Kyrgyz crisis poses risks for wary Uzbekistan
The crisis in Kyrgyzstan is raising fears of volatility in its powerful neighbour Uzbekistan that could spark wider instability in strategically important Central Asia, analysts said.
The ethnic violence on its border and a massive influx of refugees threatens to destabilise Uzbekistan, the most populous of the ex-Soviet states in Central Asia, a battleground for influence between Russia and the West and a key supply hub for US-led forces in Afghanistan.
Analysts warned that the unrest could also spark a rise in Islamic militancy in the mainly Muslim region and increase tensions between Uzbekistan and Russia if Moscow decides to deploy forces in Kyrgyzstan.
"There are a number of worries for Uzbekistan that could certainly provoke instability," said Svante Cornell, research director at the Stockholm-based Central Asia -- Caucasus Institute.
"Especially frustrations among people in Uzbekistan who want the government to do more to help ethnic Uzbeks across the border," he added.
Inter-ethnic fighting between Kyrgyz and Uzbeks erupted in southern Kyrgyzstan last week, leaving nearly 190 dead and prompting more than 75,000 ethnic Uzbeks to flee to Uzbekistan.
If the violence continues or grows, analysts said Uzbekistan's government will come under increasing pressure, in particular from refugees who have flooded over the border, to do more to protect the country's ethnic brethren in Kyrgyzstan.
"The greatest challenge to them will be mounting pressure for Uzbek intervention. It's not good for the government to appear to be ignoring the situation in Kyrgyzstan," Cornell said.
With Tashkent unlikely to intervene across the border, analysts said outrage over the violence could be transferred to the government of strongman President Islam Karimov, who has shown no tolerance for dissent.
Demonstrations in the Uzbek city of Andijan near the Kyrgyz border five years ago were violently suppressed by security forces, with dozens killed according to rights groups.
Another danger for stability in Uzbekistan, analysts said, is that Islamic extremists operating in the region take advantage of anger over the violence and the growing humanitarian crisis to gain new recruits.
The Uzbek government says the country faces a serious threat of Islamic extremism and has accused militants of being behind a series of attacks in 1999 and 2004.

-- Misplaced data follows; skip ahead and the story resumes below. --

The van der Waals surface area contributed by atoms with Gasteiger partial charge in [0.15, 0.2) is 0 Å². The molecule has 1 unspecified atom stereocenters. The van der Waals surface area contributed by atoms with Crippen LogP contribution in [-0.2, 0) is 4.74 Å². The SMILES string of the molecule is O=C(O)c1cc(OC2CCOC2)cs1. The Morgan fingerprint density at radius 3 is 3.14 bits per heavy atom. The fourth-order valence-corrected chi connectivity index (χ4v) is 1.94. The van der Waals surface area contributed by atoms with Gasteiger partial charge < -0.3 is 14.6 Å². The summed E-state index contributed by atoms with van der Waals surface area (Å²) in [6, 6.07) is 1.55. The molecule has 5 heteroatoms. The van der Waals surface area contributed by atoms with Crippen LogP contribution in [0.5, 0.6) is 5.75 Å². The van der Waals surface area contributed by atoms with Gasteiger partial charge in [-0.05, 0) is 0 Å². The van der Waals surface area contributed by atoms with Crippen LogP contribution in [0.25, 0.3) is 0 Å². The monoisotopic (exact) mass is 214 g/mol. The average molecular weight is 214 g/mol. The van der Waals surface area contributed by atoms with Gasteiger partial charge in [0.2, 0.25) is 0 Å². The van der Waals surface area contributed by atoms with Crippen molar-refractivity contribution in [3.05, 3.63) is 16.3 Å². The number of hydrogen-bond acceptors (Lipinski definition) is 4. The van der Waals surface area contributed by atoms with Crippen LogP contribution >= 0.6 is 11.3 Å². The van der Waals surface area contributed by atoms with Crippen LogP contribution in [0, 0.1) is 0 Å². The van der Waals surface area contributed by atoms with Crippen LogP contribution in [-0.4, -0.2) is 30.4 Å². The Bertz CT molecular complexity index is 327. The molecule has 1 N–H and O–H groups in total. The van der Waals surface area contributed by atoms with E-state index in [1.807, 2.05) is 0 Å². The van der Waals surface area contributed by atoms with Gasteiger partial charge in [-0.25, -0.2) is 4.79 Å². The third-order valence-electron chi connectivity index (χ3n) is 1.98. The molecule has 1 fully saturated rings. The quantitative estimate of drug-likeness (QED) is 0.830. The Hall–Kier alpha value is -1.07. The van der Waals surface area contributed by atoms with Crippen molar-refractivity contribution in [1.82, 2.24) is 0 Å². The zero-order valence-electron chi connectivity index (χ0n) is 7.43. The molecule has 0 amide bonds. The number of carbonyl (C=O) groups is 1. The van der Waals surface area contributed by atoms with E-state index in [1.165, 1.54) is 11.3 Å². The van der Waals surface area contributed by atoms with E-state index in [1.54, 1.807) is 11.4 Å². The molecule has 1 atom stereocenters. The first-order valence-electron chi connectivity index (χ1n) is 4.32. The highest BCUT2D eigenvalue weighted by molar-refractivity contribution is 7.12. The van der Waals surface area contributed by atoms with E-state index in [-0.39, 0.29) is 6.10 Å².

"This is a humanitarian catastrophe and radical Islam, which is strong in this region, could take advantage of it," said Alexei Malashenko, a Central Asia expert with the Carnegie Moscow Centre.
"If the situation gets worse in Uzbekistan, which is very likely, there will be very serious problems," he said.
Tashkent's often-tense relations with Moscow could also come into play, analysts said, if Russia eventually decides to deploy peacekeepers to the region.
"The potential for a Russian troop deployment to Kyrgyzstan has not been welcomed by the country's more powerful neighbour, Uzbekistan," the Stratfor global intelligence group said in a briefing this week.
"Tashkent has indicated that it will consider a Russian troop deployment... as a precursor to a larger military push against Uzbekistan."
The biggest danger, analysts said, is that the unrest spreads beyond the Ferghana Valley that is split between Kyrgyzstan, Tajikistan and Uzbekistan.
That could pull not only Uzbekistan, but also Kazakhstan into what has so far been a localised conflict, said Daniil Kislov, the editor-in-chief of Fergana.ru, a Moscow-based news site specialising in Central Asia.
"It's a regional conflict and I hope it won't go beyond Ferghana. But if northern Kyrgyzstan is affected, this risks to touch Kazakhstan and northern Uzbekistan. And that would be a major conflict in Central Asia," he said.
© 2010 AFP